Surgeons face a difficult challenge when clear evidence for the best treatment is scarce. In neurosurgery, this is a common concern, as many of the conditions neurosurgeons treat are uncommon. To formulate a treatment plan in these cases, surgeons must use their own experience and judgment, combined with careful study of the work of their colleagues. While this information hasn’t undergone the rigorous scrutiny of medical research, over time, the results of these cases can accumulate to provide robust evidence. Then a consensus can be formed about the best approach.
Neurosurgeons face this situation when caring for patients with both scoliosis (a curved spinal column) and myelomeningocele (a spinal defect allowing contents of the spinal canal to protrude through it).
Scoliosis is an abnormality characterized by curvature of the spine. Surgery to correct it is complicated, because the neurosurgeon must correct the alignment of the bony vertebral column—the structure that supports the torso and protects the spinal cord—while also protecting the spinal cord itself.
Such a surgery becomes even more complicated when there are other issues to consider, as in the case of myelomeningocele. Myelomeningocele is a spinal defect that occurs during the third week of gestation. The bones of the vertebral column do not form properly, and a sac containing meninges (the lining of the spinal column), cerebrospinal fluid and possibly nerves or spinal cord protrudes through the defect in the vertebrae.
While scoliosis can occur in any child, children with myelomeningocele have a high probability of developing scoliosis as they grow, and they may need corrective surgery. However, the approach to one aspect of this surgery in children with myelomeningocele is not universally agreed upon.
The concern is how to manage a tethered spinal cord during scoliosis surgery. A spinal cord is called tethered when it is attached in some way to the surrounding tissue. This keeps it from moving freely within the spinal column, and it is a common problem for children with myelomeningocele.
The lack of consensus on how to treat a tethered spinal cord during scoliosis surgery concerned neurosurgical resident Hannah Goldstein, M.D., so she and a group of researchers, led by senior author Richard C.E. Anderson, M.D., set out to review the work of fellow neurosurgeons to try to determine the most advantageous approach.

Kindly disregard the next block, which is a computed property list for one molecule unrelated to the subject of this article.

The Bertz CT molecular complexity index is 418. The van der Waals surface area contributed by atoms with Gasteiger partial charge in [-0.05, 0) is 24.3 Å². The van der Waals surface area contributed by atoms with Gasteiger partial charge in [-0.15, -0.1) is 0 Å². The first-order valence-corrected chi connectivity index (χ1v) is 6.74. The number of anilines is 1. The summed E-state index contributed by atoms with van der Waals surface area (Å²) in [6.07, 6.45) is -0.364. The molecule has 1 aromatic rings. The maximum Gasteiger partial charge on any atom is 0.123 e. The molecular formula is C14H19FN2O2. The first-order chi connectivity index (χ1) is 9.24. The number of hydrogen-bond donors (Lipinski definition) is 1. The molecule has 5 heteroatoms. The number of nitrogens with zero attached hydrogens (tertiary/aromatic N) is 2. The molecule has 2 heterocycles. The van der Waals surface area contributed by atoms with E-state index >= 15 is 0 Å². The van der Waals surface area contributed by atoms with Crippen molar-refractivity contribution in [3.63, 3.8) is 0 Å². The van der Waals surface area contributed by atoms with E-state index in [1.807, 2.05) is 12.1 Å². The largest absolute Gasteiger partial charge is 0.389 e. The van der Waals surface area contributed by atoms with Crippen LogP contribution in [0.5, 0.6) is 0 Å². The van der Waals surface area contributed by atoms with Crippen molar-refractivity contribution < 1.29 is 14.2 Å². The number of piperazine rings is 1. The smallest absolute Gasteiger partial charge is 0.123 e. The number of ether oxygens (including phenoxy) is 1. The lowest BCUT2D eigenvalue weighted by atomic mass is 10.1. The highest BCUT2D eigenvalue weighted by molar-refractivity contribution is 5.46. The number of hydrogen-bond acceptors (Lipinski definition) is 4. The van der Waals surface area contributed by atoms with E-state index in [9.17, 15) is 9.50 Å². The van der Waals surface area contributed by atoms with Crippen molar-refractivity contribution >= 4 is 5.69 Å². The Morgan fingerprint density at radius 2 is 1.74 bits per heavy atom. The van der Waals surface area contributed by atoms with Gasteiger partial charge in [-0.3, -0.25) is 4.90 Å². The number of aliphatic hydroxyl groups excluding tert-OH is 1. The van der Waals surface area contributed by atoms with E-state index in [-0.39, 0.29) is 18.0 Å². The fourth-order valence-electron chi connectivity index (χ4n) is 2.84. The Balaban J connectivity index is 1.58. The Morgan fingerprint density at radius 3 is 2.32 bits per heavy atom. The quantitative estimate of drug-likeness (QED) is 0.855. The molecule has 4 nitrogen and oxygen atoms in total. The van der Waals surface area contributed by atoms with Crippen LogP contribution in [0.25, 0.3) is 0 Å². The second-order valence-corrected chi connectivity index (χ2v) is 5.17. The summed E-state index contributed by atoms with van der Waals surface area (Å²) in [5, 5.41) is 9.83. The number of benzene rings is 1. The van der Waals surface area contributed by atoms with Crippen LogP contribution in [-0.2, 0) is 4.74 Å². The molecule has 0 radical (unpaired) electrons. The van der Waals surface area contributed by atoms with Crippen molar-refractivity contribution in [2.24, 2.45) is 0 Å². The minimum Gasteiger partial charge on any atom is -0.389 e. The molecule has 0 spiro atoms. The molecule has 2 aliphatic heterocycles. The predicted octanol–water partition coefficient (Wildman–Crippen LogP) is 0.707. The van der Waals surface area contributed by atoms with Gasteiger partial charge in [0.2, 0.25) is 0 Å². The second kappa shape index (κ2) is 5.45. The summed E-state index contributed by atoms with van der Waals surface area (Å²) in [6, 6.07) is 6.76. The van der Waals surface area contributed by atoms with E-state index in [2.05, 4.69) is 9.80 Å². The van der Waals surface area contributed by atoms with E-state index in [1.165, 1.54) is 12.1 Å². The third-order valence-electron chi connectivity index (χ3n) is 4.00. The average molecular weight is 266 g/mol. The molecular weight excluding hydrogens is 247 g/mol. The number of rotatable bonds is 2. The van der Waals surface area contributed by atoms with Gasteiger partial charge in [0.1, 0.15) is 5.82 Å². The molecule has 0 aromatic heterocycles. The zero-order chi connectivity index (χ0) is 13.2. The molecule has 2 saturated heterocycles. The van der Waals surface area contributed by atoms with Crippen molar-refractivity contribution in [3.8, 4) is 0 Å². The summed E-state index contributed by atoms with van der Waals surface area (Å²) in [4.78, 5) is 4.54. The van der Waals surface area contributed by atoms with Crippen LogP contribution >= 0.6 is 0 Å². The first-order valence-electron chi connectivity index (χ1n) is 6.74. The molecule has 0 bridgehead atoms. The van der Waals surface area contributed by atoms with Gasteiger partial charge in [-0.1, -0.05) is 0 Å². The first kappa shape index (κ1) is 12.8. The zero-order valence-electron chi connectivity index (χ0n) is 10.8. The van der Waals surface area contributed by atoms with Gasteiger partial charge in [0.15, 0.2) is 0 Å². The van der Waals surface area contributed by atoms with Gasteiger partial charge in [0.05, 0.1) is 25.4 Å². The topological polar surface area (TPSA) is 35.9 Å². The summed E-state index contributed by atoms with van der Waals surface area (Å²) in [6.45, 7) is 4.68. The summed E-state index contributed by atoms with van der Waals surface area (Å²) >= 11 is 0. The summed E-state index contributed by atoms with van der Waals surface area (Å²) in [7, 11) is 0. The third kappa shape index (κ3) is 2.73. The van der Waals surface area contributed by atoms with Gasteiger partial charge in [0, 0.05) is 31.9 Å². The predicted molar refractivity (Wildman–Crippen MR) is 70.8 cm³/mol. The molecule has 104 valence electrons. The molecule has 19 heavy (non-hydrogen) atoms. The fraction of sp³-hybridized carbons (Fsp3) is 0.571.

Neurosurgeons are of two minds about how best to manage a tethered spinal cord prior to scoliosis surgery. Some believe it should be corrected, or untethered, during a three-month window prior to the scoliosis surgery. The thinking is that untethering the cord will reduce neurological complications during scoliosis surgery. However, untethering is a surgical procedure that requires opening the dura—the membrane surrounding the spinal cord and brain that contains cerebrospinal fluid. Opening the dura introduces the risk of a central nervous system infection and other complications, so some surgeons believe the risks outweigh the benefits and therefore do not untether the spinal cord before scoliosis surgery.
But there has not been definitive research to determine which approach leads to the best results. Dr. Anderson’s team is studying the data so neurosurgeons can plan their approach based on evidence. Dr. Goldstein presented the preliminary results of their research at the AANS/CNS Joint Section on Pediatric Neurosurgery in late 2017. They are continuing to review the results of scoliosis surgery in patients with myelomeningocele from eight centers in the United States.
Preliminary results from three of the centers and 149 surgeries are promising. Patients either had untethering and scoliosis correction in a single surgery, untethering surgery within a three-month period before the scoliosis surgery or no untethering. Based on these early results, patients in all three groups retained neurological function after scoliosis surgery.
However, the two groups who received untethering surgery had an increased risk of surgical site infection, were more likely to return to the operating room within 90 days and had longer hospital stays after surgery. While this was bad news for the patients who suffered complications, the results may indicate that untethering surgery will prove unnecessary, meaning one less procedure for myelomeningocele patients in the future.
There is more work to do to complete the research protocol, but these initial results offer hope that a clear choice may emerge between the surgical approaches. This is good news for neurosurgeons, and even better news for children with myelomeningocele and their families.
To learn more about Dr. Goldstein, visit our Current Residents page here.
To learn more about Dr. Anderson, visit his bio page here.